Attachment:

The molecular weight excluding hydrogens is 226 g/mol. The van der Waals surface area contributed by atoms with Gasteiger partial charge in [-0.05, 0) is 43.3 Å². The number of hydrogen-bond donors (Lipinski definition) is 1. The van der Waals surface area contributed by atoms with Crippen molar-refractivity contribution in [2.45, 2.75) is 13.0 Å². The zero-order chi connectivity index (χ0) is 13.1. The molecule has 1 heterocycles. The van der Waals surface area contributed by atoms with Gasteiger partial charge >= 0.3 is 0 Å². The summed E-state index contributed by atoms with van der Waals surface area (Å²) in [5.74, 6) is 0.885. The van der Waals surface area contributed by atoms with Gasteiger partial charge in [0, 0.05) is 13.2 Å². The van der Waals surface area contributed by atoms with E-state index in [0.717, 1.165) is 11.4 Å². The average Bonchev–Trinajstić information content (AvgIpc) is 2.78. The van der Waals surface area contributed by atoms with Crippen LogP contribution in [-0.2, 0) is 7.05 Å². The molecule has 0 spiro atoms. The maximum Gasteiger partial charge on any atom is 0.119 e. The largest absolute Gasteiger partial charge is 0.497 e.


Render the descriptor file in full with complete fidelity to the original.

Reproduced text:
The molecular weight excluding hydrogens is 226 g/mol. The van der Waals surface area contributed by atoms with Gasteiger partial charge in [-0.05, 0) is 43.3 Å². The number of hydrogen-bond donors (Lipinski definition) is 1. The van der Waals surface area contributed by atoms with Crippen molar-refractivity contribution in [2.45, 2.75) is 13.0 Å². The zero-order chi connectivity index (χ0) is 13.1. The molecule has 1 heterocycles. The van der Waals surface area contributed by atoms with Gasteiger partial charge >= 0.3 is 0 Å². The summed E-state index contributed by atoms with van der Waals surface area (Å²) in [5.74, 6) is 0.885. The van der Waals surface area contributed by atoms with Gasteiger partial charge in [0, 0.05) is 13.2 Å². The van der Waals surface area contributed by atoms with E-state index in [0.717, 1.165) is 11.4 Å². The average Bonchev–Trinajstić information content (AvgIpc) is 2.78. The van der Waals surface area contributed by atoms with Crippen LogP contribution in [-0.2, 0) is 7.05 Å². The molecule has 0 spiro atoms. The maximum Gasteiger partial charge on any atom is 0.119 e. The largest absolute Gasteiger partial charge is 0.497 e.